See Series, "Correspondence," Folders labeled, "Letters to Karl, 1942-43," and "...1944-45."
After the war, the family bought a chicken ranch near Petaluma. When a Sonoma chapter of the Civil Rights Congress was formed in 1947, Elaine became chair. During the Cold War years, the Yonedas continued their usual political activities; and the FBI continued its surveillance. In 1960 the farm was sold and the Yonedas returned to San Francisco. Elaine was active with ILWU Auxiliary No. 16. She served as officer and regional and international delegate. Karl's mother lived in Hiroshima, and the couple were particularly active in the "Ban the Bomb" and other peace movements. Elaine pursued equal-pay issues, spoke at Negro History Week, celebrated People's World benefits, supported striking workers, etc. She became a member of Local 29, AFL-CIO Office and Professional Employes Union (and picketed ILWU).
The Yonedas took part in annual pilgrimages to the site of the Manzanar internment camp. With the Japanese American Citizens League and others, they successfully campaigned for the repeal of Title 2 (emergency detention) of the McCarran Internal Security Act. Rainieri writes that "Elaine's last major work before her death was participation in the campaign for Redress-Reparations for incarcerated Japanese Americans." Elaine Black Yoneda died in San Francisco in 1988. Many tributes from family, friends, and colleagues may be found in the Series "Articles, Clippings, Remembrances."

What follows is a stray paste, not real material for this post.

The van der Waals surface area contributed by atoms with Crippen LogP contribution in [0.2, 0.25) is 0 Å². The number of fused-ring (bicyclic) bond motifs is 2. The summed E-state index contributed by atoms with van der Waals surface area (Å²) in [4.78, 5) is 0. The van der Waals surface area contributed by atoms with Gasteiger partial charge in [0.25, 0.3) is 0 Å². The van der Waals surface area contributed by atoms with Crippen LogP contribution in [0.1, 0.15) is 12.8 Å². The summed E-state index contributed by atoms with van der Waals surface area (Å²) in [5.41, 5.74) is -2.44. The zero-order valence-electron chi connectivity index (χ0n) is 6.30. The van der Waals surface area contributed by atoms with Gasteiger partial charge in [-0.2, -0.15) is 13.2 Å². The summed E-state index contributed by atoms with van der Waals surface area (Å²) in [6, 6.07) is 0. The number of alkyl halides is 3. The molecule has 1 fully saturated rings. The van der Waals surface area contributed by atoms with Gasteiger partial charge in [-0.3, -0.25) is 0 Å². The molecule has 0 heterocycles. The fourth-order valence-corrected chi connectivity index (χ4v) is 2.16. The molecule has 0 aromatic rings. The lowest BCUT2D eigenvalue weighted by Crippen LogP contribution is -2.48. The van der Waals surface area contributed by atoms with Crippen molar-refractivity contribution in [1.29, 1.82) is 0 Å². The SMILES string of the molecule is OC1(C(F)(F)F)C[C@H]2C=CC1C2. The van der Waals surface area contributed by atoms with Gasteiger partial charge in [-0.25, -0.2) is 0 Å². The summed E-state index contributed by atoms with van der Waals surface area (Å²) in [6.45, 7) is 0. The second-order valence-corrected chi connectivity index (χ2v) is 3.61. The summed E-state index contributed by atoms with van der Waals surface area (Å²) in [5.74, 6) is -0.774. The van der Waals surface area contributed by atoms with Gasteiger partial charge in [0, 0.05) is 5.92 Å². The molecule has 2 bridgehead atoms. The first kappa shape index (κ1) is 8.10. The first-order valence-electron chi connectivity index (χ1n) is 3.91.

Scope and Content

The Elaine Black Yoneda Collection is divided into eleven series:
  • Series I. Unions and Union Activities
  • Series II. Political Activities
  • Series III. Labor Trials/Bail/Defense
  • Series IV. Japanese Americans
  • Series V. Correspondence
  • Series VI. Buchman Family
  • Series VII. Yoneda Family
  • Series VIII. Oral Histories and Interviews
  • Series IX. Articles, Clippings, Remembrances
  • Series X. FBI Files
  • Series XI. Vivian McGuckin Rainieri Research Materials
While the earliest material dates from 1908, the majority of documents cover the 1930s through 70s, with remembrances from the death of Elaine Yoneda in 1988.
Among original documents of particular historical interest are notes for a history of ILWU Auxiliary No. 16 and a report entitled "The ILA and the Courts During the 1934 Strike," the latter compiled by the ILA Defense Committee. It is a carbon typescript with a pencilled list of seaman arrested, country of origin, deportation notes, etc. This report numbers 39 pages.